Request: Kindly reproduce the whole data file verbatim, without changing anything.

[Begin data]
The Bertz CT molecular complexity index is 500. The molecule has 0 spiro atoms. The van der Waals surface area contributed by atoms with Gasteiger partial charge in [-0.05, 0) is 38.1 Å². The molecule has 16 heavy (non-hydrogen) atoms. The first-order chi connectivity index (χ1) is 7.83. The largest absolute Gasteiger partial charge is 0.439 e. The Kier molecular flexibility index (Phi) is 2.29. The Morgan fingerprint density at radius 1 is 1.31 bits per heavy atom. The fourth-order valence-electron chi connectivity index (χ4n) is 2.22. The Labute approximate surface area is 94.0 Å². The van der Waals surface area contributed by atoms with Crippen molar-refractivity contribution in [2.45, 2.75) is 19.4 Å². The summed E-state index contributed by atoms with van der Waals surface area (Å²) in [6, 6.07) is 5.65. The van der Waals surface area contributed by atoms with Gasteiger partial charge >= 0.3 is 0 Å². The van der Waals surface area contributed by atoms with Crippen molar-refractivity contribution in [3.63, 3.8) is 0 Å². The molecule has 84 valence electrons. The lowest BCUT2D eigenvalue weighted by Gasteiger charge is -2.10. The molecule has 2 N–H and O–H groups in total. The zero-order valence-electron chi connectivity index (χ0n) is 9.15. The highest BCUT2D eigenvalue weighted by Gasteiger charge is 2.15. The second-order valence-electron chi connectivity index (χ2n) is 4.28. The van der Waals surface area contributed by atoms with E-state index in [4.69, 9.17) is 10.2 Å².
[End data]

The Bertz CT molecular complexity index is 500. The molecule has 0 spiro atoms. The van der Waals surface area contributed by atoms with Gasteiger partial charge in [-0.05, 0) is 38.1 Å². The molecule has 16 heavy (non-hydrogen) atoms. The first-order chi connectivity index (χ1) is 7.83. The largest absolute Gasteiger partial charge is 0.439 e. The Kier molecular flexibility index (Phi) is 2.29. The Morgan fingerprint density at radius 1 is 1.31 bits per heavy atom. The fourth-order valence-electron chi connectivity index (χ4n) is 2.22. The Labute approximate surface area is 94.0 Å². The van der Waals surface area contributed by atoms with Crippen molar-refractivity contribution in [2.45, 2.75) is 19.4 Å². The summed E-state index contributed by atoms with van der Waals surface area (Å²) in [6, 6.07) is 5.65. The van der Waals surface area contributed by atoms with Gasteiger partial charge >= 0.3 is 0 Å². The van der Waals surface area contributed by atoms with Crippen molar-refractivity contribution in [3.63, 3.8) is 0 Å². The molecule has 84 valence electrons. The lowest BCUT2D eigenvalue weighted by Gasteiger charge is -2.10. The molecule has 2 N–H and O–H groups in total. The zero-order valence-electron chi connectivity index (χ0n) is 9.15. The highest BCUT2D eigenvalue weighted by Gasteiger charge is 2.15. The second-order valence-electron chi connectivity index (χ2n) is 4.28. The van der Waals surface area contributed by atoms with E-state index in [4.69, 9.17) is 10.2 Å².